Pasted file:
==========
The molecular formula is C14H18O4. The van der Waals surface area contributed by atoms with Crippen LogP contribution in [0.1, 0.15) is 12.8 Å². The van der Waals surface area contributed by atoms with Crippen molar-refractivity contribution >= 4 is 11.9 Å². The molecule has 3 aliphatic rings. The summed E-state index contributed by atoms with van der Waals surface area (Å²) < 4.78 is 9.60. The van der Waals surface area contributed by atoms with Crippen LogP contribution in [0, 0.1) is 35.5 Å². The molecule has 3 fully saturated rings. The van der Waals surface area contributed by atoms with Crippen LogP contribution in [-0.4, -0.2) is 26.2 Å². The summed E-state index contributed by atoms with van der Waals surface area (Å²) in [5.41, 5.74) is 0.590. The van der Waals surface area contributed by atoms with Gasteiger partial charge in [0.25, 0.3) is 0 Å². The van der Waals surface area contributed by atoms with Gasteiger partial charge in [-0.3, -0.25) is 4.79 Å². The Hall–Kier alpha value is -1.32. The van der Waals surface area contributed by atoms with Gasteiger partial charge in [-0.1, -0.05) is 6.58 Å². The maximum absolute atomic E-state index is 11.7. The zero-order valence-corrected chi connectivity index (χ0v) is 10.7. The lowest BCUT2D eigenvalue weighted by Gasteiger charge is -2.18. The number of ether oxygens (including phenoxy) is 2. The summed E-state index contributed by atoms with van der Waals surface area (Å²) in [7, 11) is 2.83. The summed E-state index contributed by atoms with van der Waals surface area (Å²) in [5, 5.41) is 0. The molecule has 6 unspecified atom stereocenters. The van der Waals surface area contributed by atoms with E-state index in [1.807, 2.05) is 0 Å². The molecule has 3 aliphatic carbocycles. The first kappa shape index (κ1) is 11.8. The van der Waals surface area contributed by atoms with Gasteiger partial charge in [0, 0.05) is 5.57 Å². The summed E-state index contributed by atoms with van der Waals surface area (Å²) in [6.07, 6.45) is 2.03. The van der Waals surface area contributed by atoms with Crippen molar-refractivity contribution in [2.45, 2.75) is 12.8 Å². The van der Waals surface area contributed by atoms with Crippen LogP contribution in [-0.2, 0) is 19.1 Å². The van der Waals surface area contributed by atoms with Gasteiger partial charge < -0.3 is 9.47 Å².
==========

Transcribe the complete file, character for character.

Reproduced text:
The molecular formula is C14H18O4. The van der Waals surface area contributed by atoms with Crippen LogP contribution in [0.1, 0.15) is 12.8 Å². The van der Waals surface area contributed by atoms with Crippen molar-refractivity contribution >= 4 is 11.9 Å². The molecule has 3 aliphatic rings. The summed E-state index contributed by atoms with van der Waals surface area (Å²) < 4.78 is 9.60. The van der Waals surface area contributed by atoms with Crippen LogP contribution in [0, 0.1) is 35.5 Å². The molecule has 3 fully saturated rings. The van der Waals surface area contributed by atoms with Crippen LogP contribution in [-0.4, -0.2) is 26.2 Å². The summed E-state index contributed by atoms with van der Waals surface area (Å²) in [5.41, 5.74) is 0.590. The van der Waals surface area contributed by atoms with Gasteiger partial charge in [0.25, 0.3) is 0 Å². The van der Waals surface area contributed by atoms with Gasteiger partial charge in [-0.3, -0.25) is 4.79 Å². The Hall–Kier alpha value is -1.32. The van der Waals surface area contributed by atoms with Gasteiger partial charge in [-0.1, -0.05) is 6.58 Å². The maximum absolute atomic E-state index is 11.7. The zero-order valence-corrected chi connectivity index (χ0v) is 10.7. The lowest BCUT2D eigenvalue weighted by Gasteiger charge is -2.18. The number of ether oxygens (including phenoxy) is 2. The summed E-state index contributed by atoms with van der Waals surface area (Å²) in [7, 11) is 2.83. The summed E-state index contributed by atoms with van der Waals surface area (Å²) in [5, 5.41) is 0. The molecule has 6 unspecified atom stereocenters. The van der Waals surface area contributed by atoms with E-state index in [1.807, 2.05) is 0 Å². The molecule has 3 aliphatic carbocycles. The first kappa shape index (κ1) is 11.8. The van der Waals surface area contributed by atoms with Gasteiger partial charge in [0, 0.05) is 5.57 Å². The summed E-state index contributed by atoms with van der Waals surface area (Å²) in [6.07, 6.45) is 2.03. The van der Waals surface area contributed by atoms with Crippen molar-refractivity contribution in [2.45, 2.75) is 12.8 Å². The van der Waals surface area contributed by atoms with Crippen LogP contribution in [-0.2, 0) is 19.1 Å². The van der Waals surface area contributed by atoms with Gasteiger partial charge < -0.3 is 9.47 Å².